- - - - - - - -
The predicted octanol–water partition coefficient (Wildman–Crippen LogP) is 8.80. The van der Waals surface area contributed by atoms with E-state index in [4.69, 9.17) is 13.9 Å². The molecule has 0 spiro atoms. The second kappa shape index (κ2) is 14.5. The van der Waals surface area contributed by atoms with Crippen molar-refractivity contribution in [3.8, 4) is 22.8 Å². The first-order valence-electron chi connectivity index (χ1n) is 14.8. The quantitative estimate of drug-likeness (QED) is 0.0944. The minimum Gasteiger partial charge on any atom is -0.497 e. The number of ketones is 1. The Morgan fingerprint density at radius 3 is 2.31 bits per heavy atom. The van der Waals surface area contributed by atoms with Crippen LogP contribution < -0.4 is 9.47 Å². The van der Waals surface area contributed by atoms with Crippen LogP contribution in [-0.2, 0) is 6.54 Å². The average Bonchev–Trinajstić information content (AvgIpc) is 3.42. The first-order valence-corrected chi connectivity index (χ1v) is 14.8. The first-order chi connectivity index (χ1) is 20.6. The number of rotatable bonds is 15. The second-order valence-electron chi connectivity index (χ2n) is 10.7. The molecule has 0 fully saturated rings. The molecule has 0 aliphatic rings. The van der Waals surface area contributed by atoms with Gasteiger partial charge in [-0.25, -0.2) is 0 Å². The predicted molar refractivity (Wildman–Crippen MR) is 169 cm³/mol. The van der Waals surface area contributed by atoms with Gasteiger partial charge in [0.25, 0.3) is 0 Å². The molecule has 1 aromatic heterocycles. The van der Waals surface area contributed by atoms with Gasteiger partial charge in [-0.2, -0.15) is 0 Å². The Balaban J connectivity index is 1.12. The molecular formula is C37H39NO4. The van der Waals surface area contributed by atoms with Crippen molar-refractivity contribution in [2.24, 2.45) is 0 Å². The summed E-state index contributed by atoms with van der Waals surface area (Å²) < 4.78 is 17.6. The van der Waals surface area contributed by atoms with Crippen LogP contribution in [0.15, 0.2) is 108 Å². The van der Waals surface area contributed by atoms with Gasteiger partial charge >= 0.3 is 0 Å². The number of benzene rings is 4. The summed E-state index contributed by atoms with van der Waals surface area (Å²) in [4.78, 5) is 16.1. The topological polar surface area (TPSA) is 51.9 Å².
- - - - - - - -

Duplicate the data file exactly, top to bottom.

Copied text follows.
The predicted octanol–water partition coefficient (Wildman–Crippen LogP) is 8.80. The van der Waals surface area contributed by atoms with E-state index in [4.69, 9.17) is 13.9 Å². The molecule has 0 spiro atoms. The second kappa shape index (κ2) is 14.5. The van der Waals surface area contributed by atoms with Crippen molar-refractivity contribution in [3.8, 4) is 22.8 Å². The first-order valence-electron chi connectivity index (χ1n) is 14.8. The quantitative estimate of drug-likeness (QED) is 0.0944. The minimum Gasteiger partial charge on any atom is -0.497 e. The number of ketones is 1. The Morgan fingerprint density at radius 3 is 2.31 bits per heavy atom. The van der Waals surface area contributed by atoms with Crippen LogP contribution < -0.4 is 9.47 Å². The van der Waals surface area contributed by atoms with Crippen LogP contribution in [-0.2, 0) is 6.54 Å². The average Bonchev–Trinajstić information content (AvgIpc) is 3.42. The first-order valence-corrected chi connectivity index (χ1v) is 14.8. The first-order chi connectivity index (χ1) is 20.6. The number of rotatable bonds is 15. The second-order valence-electron chi connectivity index (χ2n) is 10.7. The molecule has 0 fully saturated rings. The molecule has 0 aliphatic rings. The van der Waals surface area contributed by atoms with Gasteiger partial charge in [-0.25, -0.2) is 0 Å². The predicted molar refractivity (Wildman–Crippen MR) is 169 cm³/mol. The van der Waals surface area contributed by atoms with Gasteiger partial charge in [0.25, 0.3) is 0 Å². The molecule has 1 aromatic heterocycles. The van der Waals surface area contributed by atoms with Gasteiger partial charge in [-0.2, -0.15) is 0 Å². The Balaban J connectivity index is 1.12. The molecular formula is C37H39NO4. The van der Waals surface area contributed by atoms with Crippen molar-refractivity contribution in [2.24, 2.45) is 0 Å². The summed E-state index contributed by atoms with van der Waals surface area (Å²) < 4.78 is 17.6. The van der Waals surface area contributed by atoms with Crippen LogP contribution in [0.15, 0.2) is 108 Å². The van der Waals surface area contributed by atoms with Gasteiger partial charge >= 0.3 is 0 Å². The number of benzene rings is 4. The summed E-state index contributed by atoms with van der Waals surface area (Å²) in [4.78, 5) is 16.1. The topological polar surface area (TPSA) is 51.9 Å².